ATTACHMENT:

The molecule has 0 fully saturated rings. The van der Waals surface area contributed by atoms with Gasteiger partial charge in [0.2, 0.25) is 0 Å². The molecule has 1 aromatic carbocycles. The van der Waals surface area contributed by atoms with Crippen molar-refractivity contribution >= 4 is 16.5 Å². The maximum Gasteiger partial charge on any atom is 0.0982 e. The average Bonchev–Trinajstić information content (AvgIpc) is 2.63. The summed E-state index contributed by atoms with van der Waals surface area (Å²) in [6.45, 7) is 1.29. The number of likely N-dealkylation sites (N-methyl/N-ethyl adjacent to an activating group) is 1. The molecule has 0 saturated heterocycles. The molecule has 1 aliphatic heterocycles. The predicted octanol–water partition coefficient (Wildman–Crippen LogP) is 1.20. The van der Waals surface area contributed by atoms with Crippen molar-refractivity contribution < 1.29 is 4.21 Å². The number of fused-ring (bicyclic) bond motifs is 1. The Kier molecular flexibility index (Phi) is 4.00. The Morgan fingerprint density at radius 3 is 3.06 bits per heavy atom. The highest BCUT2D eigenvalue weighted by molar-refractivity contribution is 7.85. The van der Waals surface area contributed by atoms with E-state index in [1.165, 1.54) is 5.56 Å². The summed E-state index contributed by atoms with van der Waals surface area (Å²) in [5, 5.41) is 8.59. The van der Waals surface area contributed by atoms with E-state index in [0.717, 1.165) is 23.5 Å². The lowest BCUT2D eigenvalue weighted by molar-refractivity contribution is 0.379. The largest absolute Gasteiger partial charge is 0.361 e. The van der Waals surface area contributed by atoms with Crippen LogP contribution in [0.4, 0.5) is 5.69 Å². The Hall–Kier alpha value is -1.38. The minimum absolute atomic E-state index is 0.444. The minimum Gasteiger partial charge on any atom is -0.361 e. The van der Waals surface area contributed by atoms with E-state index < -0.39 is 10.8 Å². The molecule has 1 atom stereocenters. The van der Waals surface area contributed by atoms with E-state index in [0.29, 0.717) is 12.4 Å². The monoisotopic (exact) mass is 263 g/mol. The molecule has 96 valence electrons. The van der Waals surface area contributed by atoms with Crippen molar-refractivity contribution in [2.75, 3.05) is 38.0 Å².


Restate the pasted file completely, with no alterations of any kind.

The molecule has 0 fully saturated rings. The van der Waals surface area contributed by atoms with Gasteiger partial charge in [0.2, 0.25) is 0 Å². The molecule has 1 aromatic carbocycles. The van der Waals surface area contributed by atoms with Crippen molar-refractivity contribution >= 4 is 16.5 Å². The maximum Gasteiger partial charge on any atom is 0.0982 e. The average Bonchev–Trinajstić information content (AvgIpc) is 2.63. The summed E-state index contributed by atoms with van der Waals surface area (Å²) in [6.45, 7) is 1.29. The number of likely N-dealkylation sites (N-methyl/N-ethyl adjacent to an activating group) is 1. The molecule has 0 saturated heterocycles. The molecule has 1 aliphatic heterocycles. The predicted octanol–water partition coefficient (Wildman–Crippen LogP) is 1.20. The van der Waals surface area contributed by atoms with Crippen molar-refractivity contribution < 1.29 is 4.21 Å². The number of fused-ring (bicyclic) bond motifs is 1. The Kier molecular flexibility index (Phi) is 4.00. The Morgan fingerprint density at radius 3 is 3.06 bits per heavy atom. The highest BCUT2D eigenvalue weighted by molar-refractivity contribution is 7.85. The van der Waals surface area contributed by atoms with E-state index in [1.165, 1.54) is 5.56 Å². The summed E-state index contributed by atoms with van der Waals surface area (Å²) in [5, 5.41) is 8.59. The van der Waals surface area contributed by atoms with E-state index in [0.717, 1.165) is 23.5 Å². The lowest BCUT2D eigenvalue weighted by molar-refractivity contribution is 0.379. The largest absolute Gasteiger partial charge is 0.361 e. The van der Waals surface area contributed by atoms with Crippen LogP contribution in [0.4, 0.5) is 5.69 Å². The Hall–Kier alpha value is -1.38. The minimum absolute atomic E-state index is 0.444. The minimum Gasteiger partial charge on any atom is -0.361 e. The van der Waals surface area contributed by atoms with E-state index < -0.39 is 10.8 Å². The molecule has 1 atom stereocenters. The van der Waals surface area contributed by atoms with E-state index in [0.29, 0.717) is 12.4 Å². The monoisotopic (exact) mass is 263 g/mol. The molecule has 96 valence electrons. The van der Waals surface area contributed by atoms with Crippen molar-refractivity contribution in [2.75, 3.05) is 38.0 Å².